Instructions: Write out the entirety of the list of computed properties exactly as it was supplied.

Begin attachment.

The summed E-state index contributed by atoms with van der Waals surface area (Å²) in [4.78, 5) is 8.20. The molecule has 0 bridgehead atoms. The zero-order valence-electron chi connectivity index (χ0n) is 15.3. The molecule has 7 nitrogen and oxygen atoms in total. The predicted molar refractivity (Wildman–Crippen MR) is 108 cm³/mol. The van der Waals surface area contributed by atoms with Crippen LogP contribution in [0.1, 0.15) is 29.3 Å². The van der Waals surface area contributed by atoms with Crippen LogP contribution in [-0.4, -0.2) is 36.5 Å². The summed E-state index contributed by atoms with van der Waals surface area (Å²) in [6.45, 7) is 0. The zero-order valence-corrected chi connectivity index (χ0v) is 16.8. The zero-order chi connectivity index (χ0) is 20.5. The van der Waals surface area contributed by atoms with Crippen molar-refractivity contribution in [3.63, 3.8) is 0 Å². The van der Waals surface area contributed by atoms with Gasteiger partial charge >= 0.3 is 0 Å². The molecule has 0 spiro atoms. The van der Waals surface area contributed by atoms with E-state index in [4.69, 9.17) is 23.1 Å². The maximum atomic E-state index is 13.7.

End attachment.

The summed E-state index contributed by atoms with van der Waals surface area (Å²) in [4.78, 5) is 8.20. The molecule has 0 bridgehead atoms. The zero-order valence-electron chi connectivity index (χ0n) is 15.3. The molecule has 7 nitrogen and oxygen atoms in total. The predicted molar refractivity (Wildman–Crippen MR) is 108 cm³/mol. The van der Waals surface area contributed by atoms with Crippen LogP contribution in [0.1, 0.15) is 29.3 Å². The van der Waals surface area contributed by atoms with Crippen LogP contribution in [-0.4, -0.2) is 36.5 Å². The summed E-state index contributed by atoms with van der Waals surface area (Å²) in [6.45, 7) is 0. The zero-order valence-corrected chi connectivity index (χ0v) is 16.8. The zero-order chi connectivity index (χ0) is 20.5. The van der Waals surface area contributed by atoms with Crippen molar-refractivity contribution in [3.63, 3.8) is 0 Å². The van der Waals surface area contributed by atoms with Gasteiger partial charge >= 0.3 is 0 Å². The molecule has 0 spiro atoms. The van der Waals surface area contributed by atoms with E-state index in [4.69, 9.17) is 23.1 Å². The maximum atomic E-state index is 13.7.